Almost half of small businesses in the United States expect to double their exports by 2015, and 66 per cent say that up to 25 per cent of their annual revenue comes directly from exporting, according to a survey by UPS.
The “Perceptions of Global Trade” survey of more than 1,000 American SMEs, found that 24 per cent were currently engaged in global commerce.
Those SMBs who don’t export any of their products say the dour economic news of recent years has discouraged them, “but that’s exactly why SMBs should be expanding to international markets,” said Dan Brutto, president of UPS International.
“With 95 per cent of the world’s consumers located beyond US borders, it’s clear that the path to economic growth is through opening new markets for US businesses.
“This survey tells me that all of us in a leadership position need to step up our efforts to support and educate small-business owners in particular on the potential of markets outside the United States.”
Small companies reported most success exporting to the UK, Canada, Mexico and Australia – countries with which the US either has free trade agreements or bilateral trade relations.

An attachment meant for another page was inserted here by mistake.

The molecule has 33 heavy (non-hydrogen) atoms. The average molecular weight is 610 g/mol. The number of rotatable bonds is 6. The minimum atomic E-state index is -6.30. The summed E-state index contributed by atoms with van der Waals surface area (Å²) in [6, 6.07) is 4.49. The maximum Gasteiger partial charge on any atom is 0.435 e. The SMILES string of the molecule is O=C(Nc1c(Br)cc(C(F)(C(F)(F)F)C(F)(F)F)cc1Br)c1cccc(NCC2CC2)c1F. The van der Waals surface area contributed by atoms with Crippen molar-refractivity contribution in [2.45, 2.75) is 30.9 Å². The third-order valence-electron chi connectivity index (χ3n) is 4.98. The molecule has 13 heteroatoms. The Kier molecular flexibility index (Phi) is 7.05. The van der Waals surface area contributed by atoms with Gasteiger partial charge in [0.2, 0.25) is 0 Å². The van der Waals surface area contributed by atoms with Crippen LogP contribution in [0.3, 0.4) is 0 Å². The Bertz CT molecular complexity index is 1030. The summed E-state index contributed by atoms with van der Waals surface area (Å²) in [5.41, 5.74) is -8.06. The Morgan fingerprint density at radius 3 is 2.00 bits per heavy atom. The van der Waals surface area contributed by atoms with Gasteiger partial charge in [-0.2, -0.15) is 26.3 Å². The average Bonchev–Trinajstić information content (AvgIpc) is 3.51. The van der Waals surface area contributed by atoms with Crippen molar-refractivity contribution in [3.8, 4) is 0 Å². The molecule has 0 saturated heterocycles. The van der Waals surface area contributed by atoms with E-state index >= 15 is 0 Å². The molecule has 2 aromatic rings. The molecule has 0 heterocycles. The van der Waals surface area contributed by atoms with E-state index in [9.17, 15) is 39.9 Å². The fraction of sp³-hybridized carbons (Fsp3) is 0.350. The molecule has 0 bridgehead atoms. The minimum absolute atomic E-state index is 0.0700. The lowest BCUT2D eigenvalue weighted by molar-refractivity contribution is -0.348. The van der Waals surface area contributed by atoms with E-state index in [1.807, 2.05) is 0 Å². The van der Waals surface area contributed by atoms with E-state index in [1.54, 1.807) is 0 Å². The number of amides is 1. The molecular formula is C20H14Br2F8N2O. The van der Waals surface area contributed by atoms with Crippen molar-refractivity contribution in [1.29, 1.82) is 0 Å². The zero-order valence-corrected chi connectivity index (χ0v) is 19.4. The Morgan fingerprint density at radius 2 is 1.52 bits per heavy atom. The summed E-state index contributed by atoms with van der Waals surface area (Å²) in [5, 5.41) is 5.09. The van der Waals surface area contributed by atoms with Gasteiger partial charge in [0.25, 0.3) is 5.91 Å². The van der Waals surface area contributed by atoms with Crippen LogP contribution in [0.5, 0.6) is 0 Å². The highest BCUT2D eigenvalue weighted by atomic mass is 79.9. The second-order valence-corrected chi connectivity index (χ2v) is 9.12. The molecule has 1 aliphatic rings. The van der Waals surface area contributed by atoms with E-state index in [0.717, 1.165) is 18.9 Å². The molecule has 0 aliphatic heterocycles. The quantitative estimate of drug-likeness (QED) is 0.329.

In contrast, nearly two-thirds (62 per cent) of SMB exporters say they have not had success exporting to the BRIC countries (Brazil, Russia, India, China) in the past ten years. There are no US free trade agreements with these nations.
Of the exporters surveyed, 64 per cent saw a financial return within two years and 34 per cent saw a financial return in less than six months. Almost half (49 per cent) of respondents said they expect to double their businesses’ exports by 2015 and 66 per cent say that up to 25 per cent of their annual revenue comes directly from exporting.